"She was performing at a place called Ye’ Little Club in Beverly Hills. I went to see her act and she asked how was it. 'I could be honest with her and said I think you could use a little more patter in between songs.' I was writing some stuff for her and she tried it out. A friend of hers was there one night, a woman named Roberta Kent. I was introduced to her. Roberta said, 'I know someone who is a producer at 'Hollywood Squares', and they are always looking for writers. I think that would probably suit you pretty well'.”
Friedman would frequent the "Hollywood Squares" offices attempting to get his material seen. He eventually met with the associate producer at the time, and his material was well received. Friedman was hired as a freelance question writer at $5 a question.
"Hollywood Squares" bumped Friedman up to a full time writer, and then head writer. He later switched over to producing as an associate producer. Overall, Friedman spent 10 years at "Hollywood Squares" before moving on to try his hand at creating brand new shows. Though that was not always an easy road for Friedman.
“There were periods in between jobs. I think I was naïve to believe that being an Emmy award winning writer, with that experience and those credentials would get me work. If you stick with one type of television long enough, you get pigeon-holed.”
Friedman ended up with development deals at multiple productions houses and studios that kept him busy between 1982 and 1994. He eventually landed a producer role on a daytime talk show, "The Mike and Maty Show" on ABC.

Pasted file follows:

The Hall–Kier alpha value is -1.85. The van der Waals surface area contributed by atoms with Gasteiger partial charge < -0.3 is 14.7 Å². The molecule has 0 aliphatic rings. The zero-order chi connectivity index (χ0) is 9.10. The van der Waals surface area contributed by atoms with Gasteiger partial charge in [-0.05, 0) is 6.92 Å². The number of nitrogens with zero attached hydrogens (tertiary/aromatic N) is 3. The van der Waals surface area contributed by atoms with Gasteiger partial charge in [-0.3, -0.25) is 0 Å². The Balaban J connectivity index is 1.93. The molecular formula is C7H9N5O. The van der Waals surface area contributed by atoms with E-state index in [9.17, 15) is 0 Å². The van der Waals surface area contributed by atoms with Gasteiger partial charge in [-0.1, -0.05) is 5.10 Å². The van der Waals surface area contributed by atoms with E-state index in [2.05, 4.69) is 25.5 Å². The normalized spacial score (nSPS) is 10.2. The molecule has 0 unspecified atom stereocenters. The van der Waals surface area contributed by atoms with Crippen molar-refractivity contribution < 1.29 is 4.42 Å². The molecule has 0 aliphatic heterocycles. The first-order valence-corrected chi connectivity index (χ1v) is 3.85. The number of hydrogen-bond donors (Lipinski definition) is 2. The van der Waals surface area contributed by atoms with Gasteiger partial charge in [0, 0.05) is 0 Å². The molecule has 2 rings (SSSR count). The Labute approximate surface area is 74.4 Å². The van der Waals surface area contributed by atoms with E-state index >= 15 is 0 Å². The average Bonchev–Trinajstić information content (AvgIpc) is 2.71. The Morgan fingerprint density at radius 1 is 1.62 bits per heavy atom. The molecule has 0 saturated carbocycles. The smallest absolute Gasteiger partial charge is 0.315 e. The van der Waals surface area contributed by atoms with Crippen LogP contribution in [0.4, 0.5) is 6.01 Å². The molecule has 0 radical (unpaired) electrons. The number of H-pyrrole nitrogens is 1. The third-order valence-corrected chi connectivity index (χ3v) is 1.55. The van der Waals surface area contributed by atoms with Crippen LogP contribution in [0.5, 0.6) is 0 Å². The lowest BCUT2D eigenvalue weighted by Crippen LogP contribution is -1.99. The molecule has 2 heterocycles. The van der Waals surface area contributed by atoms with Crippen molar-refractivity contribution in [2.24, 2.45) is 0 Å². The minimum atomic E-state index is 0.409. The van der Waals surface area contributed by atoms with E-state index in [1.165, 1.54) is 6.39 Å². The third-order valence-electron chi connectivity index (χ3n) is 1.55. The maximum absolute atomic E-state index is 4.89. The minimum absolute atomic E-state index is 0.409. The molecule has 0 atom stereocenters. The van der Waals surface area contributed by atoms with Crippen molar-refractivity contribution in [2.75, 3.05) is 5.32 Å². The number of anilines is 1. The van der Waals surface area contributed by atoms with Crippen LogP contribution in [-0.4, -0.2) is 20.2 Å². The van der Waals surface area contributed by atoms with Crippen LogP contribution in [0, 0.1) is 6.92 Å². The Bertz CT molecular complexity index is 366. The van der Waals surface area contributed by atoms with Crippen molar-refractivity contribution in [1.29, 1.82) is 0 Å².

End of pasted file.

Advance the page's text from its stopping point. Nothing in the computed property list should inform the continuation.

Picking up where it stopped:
“Right about that time, I was contacted by an old friend of mine who just happened to be running the studio, Alan Levine who was CEO of Sony Pictures Entertainment. He and Andy Kaplan were concerned that 'Wheel of Fortune' was getting stale. They were interviewing producers to see if there was something that could be done to breathe a little new life into it.”
Friedman interviewed against several other candidates and was offered the job in December of 1994. He started in March of 1995 as a producer on "Wheel of Fortune."
He had one thing on his mind as he accepted the job, “Don’t screw it up.”
Friedman is no stranger to innovation, and during his twenty-year career at both shows he added many new features to the shows without changing the core of either show.
“Probably the most important thing we do is keep in mind that the fundamental game has to be the same… but always keeping in mind that the home viewer has to be satisfied with the answer they get to the question ‘what’s in it for me?’ It has to either engage them in a different way or excite them… and can’t wait to watch again.”